The irony of the growth of digital mapping is that it comes at the expense of the old-fashioned kind. People no longer need A-Zs, because they can use GPS or SatNav. ‘I spoke to somebody the other day, a businessman in his 60s, who no longer takes directions,’ says Visick, with one example that stands for thousands. ‘He knows he can get anywhere on his phone.’

And into this breach step the digital mappers, who offer information in a manner that all of us can understand. London can be a daunting city to comprehend, so a thematic map that breaks the city down into easily absorbed chunks of information located spatially is very helpful. As Walter muses, ‘It seems the more complicated life gets and the easier it gets to traverse the landscape, the more maps become all about ourselves.’

Gertcha to the British Library, for Viz, Austen and Evolving English

I’ve seen three new exhibitions since being bored senseless by the British Museum’s Book of the Dead, and all of them are vastly superior to that banal blockbuster.

While the British Museum takes a complacent Tesco-like approach of pile it high and intimidate people with sheer weight of history, the Imperial War Museum, Wellcome Collection and British Library all have to work a little harder to get any attention and the results are far more satisfying.

Take Evolving English at the British Library, a superb exhibition about the history of the English language that offers both intelligence, insight and, most tellingly, the cheerful sense of humour that is lacking from Great Russell Street.

There are showstopping exhibits here, such as manuscripts of Jane Austen’s ‘Persuasion’ and Joyce’s ‘Finnegans Wake’ and a copy of ‘Beowulf’, while the curators were ecstatic about a cabinet that featured side-by-side four historic bibles - the Wycliffe, Tyndale, Book of Common Prayer and King James.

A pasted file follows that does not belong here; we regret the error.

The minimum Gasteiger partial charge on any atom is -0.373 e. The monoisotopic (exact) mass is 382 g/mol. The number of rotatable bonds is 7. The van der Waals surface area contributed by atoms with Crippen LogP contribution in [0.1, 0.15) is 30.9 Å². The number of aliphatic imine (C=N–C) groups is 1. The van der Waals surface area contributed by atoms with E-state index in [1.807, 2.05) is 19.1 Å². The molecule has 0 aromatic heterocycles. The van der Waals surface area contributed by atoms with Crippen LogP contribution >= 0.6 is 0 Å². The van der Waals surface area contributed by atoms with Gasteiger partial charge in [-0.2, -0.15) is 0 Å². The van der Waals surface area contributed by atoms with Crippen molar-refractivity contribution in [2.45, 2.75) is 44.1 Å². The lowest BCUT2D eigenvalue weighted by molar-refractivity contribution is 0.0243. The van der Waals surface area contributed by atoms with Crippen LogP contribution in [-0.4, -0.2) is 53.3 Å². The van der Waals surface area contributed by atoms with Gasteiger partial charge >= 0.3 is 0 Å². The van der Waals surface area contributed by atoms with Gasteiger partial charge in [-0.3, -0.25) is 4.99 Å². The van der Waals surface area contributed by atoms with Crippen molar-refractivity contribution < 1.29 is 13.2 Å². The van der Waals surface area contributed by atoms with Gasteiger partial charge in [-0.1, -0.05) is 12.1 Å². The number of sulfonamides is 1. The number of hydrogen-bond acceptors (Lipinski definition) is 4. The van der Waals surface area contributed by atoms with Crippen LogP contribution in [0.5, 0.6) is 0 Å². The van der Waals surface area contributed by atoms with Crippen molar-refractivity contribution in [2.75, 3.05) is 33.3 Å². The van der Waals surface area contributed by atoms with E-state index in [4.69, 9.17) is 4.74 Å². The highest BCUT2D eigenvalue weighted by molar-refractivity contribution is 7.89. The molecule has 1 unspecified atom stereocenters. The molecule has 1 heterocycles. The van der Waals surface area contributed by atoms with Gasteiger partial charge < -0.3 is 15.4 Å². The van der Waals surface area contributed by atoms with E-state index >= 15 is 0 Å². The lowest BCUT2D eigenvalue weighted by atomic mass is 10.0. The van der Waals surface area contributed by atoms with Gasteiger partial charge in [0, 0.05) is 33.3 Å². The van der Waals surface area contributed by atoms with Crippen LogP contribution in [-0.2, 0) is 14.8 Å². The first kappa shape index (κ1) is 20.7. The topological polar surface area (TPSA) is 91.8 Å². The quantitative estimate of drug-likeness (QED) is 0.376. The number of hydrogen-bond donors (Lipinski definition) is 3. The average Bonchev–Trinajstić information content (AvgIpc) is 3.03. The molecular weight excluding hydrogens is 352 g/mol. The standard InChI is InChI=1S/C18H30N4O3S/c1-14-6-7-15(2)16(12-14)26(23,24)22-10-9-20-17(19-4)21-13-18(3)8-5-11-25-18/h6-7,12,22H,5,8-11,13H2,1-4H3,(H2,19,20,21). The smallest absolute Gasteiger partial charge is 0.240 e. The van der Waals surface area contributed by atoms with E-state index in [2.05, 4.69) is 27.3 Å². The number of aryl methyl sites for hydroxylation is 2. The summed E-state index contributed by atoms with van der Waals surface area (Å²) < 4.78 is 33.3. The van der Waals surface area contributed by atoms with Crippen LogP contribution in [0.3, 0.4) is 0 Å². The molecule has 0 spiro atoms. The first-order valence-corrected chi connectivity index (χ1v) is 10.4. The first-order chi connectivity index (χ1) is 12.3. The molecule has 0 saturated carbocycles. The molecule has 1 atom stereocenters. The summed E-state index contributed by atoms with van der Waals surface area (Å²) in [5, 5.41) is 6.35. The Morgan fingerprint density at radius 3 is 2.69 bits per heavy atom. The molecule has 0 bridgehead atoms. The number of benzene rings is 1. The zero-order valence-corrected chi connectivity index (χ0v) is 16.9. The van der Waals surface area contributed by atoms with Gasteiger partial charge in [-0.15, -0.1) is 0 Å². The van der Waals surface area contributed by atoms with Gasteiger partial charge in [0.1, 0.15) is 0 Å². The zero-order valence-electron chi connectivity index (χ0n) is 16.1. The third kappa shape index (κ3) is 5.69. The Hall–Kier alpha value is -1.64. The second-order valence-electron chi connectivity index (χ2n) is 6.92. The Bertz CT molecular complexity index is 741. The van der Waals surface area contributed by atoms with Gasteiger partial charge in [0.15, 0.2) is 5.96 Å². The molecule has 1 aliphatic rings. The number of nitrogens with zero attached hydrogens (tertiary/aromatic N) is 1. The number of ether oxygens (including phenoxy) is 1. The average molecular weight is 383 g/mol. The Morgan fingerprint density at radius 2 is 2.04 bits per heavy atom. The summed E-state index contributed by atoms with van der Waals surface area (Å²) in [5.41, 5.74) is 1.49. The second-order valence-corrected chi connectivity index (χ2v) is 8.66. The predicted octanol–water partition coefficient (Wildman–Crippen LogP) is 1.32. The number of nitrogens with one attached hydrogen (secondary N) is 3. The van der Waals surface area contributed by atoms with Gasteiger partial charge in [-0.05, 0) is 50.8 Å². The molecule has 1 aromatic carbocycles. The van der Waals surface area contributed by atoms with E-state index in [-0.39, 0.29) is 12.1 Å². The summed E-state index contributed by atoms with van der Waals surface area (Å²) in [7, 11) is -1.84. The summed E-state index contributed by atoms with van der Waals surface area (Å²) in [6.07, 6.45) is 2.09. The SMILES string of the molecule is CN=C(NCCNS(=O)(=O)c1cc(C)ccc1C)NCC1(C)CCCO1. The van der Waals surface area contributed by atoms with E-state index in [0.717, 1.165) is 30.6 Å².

But there are also wilder treats hidden in the margins.

One section on the differences between spoken and written English was illustrated by letters from schoolchildren to their teacher, my beloved BS Johnson, written in a glorious mixture of slang, formality and stream of consciousness that later found their way verbatim into his novel ‘Albert Angelo’. (‘Mr Johnson has a poor outlook towards us, calling us peasants and other insulting names of which we would like to contradict… Mr Johnson on the whole although he isn’t all there is a rotton teacher but not proffesionally for he teaches well… in school Mr Johnson is an authentic nit.’)

 

The section on profanity is illustrated with a copy of ‘Lady Chatterley’s Lover’ and a copy of Viz, while you can explore London English by reading extracts from Charles Dickens or you can just listen to ‘Gertcha!’.

 

London English, we are reminded, adopts words from many different cultures and I was intrigued to learn about the history of the Black London idiom ‘aksed’ for ‘asked’. This apparently originated in south-west England and found its way to the Southern US states and the Caribbean through emigration, before returning to London via the West Indian diaspora. Take it away, Smiley Culture.

Book of the dead dull: against blockbuster exhibitions

A new British Museum exhibition opens this week and it’s already a guaranteed success. But that doesn’t mean it’s any good.

I went to the press view of the Egyptian Book Of The Dead and afterwards felt much the same as I do after every British Museum exhibition: overwhelmed and underimpressed. But I knew that all the big reviewers would give it a knee-jerk five stars – and sure, enough, before I’d even got home, the first suitably awestruck review was in. Meh.